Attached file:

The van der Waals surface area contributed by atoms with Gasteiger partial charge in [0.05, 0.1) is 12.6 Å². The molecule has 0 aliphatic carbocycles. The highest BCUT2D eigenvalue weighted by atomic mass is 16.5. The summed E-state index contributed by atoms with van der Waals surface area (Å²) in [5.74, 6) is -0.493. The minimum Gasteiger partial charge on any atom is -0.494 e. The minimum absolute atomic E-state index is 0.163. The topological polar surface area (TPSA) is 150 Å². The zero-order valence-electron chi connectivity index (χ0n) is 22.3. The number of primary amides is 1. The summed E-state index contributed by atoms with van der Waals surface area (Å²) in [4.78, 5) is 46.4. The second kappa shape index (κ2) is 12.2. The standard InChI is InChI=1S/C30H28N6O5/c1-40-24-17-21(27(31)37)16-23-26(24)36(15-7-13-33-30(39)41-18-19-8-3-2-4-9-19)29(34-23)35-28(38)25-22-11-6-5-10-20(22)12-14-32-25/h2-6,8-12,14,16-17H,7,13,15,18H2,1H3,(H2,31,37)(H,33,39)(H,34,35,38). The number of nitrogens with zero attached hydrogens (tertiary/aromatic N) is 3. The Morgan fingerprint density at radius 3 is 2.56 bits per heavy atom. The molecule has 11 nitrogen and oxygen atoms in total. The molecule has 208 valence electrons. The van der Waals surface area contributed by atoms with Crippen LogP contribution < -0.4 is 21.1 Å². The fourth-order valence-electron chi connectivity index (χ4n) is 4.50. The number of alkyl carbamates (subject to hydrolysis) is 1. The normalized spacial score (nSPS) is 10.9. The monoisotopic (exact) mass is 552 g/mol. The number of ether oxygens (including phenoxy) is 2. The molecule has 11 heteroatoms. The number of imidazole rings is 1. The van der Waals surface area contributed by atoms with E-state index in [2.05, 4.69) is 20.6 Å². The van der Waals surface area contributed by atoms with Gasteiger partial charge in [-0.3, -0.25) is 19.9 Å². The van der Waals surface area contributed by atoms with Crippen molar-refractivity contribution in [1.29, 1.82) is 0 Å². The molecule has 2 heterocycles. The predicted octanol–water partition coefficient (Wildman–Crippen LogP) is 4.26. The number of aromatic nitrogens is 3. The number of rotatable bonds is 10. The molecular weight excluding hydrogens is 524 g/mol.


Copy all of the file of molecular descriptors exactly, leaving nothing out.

The van der Waals surface area contributed by atoms with Gasteiger partial charge in [0.05, 0.1) is 12.6 Å². The molecule has 0 aliphatic carbocycles. The highest BCUT2D eigenvalue weighted by atomic mass is 16.5. The summed E-state index contributed by atoms with van der Waals surface area (Å²) in [5.74, 6) is -0.493. The minimum Gasteiger partial charge on any atom is -0.494 e. The minimum absolute atomic E-state index is 0.163. The topological polar surface area (TPSA) is 150 Å². The zero-order valence-electron chi connectivity index (χ0n) is 22.3. The number of primary amides is 1. The summed E-state index contributed by atoms with van der Waals surface area (Å²) in [4.78, 5) is 46.4. The second kappa shape index (κ2) is 12.2. The standard InChI is InChI=1S/C30H28N6O5/c1-40-24-17-21(27(31)37)16-23-26(24)36(15-7-13-33-30(39)41-18-19-8-3-2-4-9-19)29(34-23)35-28(38)25-22-11-6-5-10-20(22)12-14-32-25/h2-6,8-12,14,16-17H,7,13,15,18H2,1H3,(H2,31,37)(H,33,39)(H,34,35,38). The number of nitrogens with zero attached hydrogens (tertiary/aromatic N) is 3. The Morgan fingerprint density at radius 3 is 2.56 bits per heavy atom. The molecule has 11 nitrogen and oxygen atoms in total. The molecule has 208 valence electrons. The van der Waals surface area contributed by atoms with Crippen LogP contribution < -0.4 is 21.1 Å². The fourth-order valence-electron chi connectivity index (χ4n) is 4.50. The number of alkyl carbamates (subject to hydrolysis) is 1. The normalized spacial score (nSPS) is 10.9. The monoisotopic (exact) mass is 552 g/mol. The number of ether oxygens (including phenoxy) is 2. The molecule has 11 heteroatoms. The number of imidazole rings is 1. The van der Waals surface area contributed by atoms with E-state index in [2.05, 4.69) is 20.6 Å². The van der Waals surface area contributed by atoms with Gasteiger partial charge in [-0.3, -0.25) is 19.9 Å². The van der Waals surface area contributed by atoms with Crippen molar-refractivity contribution in [1.29, 1.82) is 0 Å². The molecule has 2 heterocycles. The predicted octanol–water partition coefficient (Wildman–Crippen LogP) is 4.26. The number of aromatic nitrogens is 3. The number of rotatable bonds is 10. The molecular weight excluding hydrogens is 524 g/mol.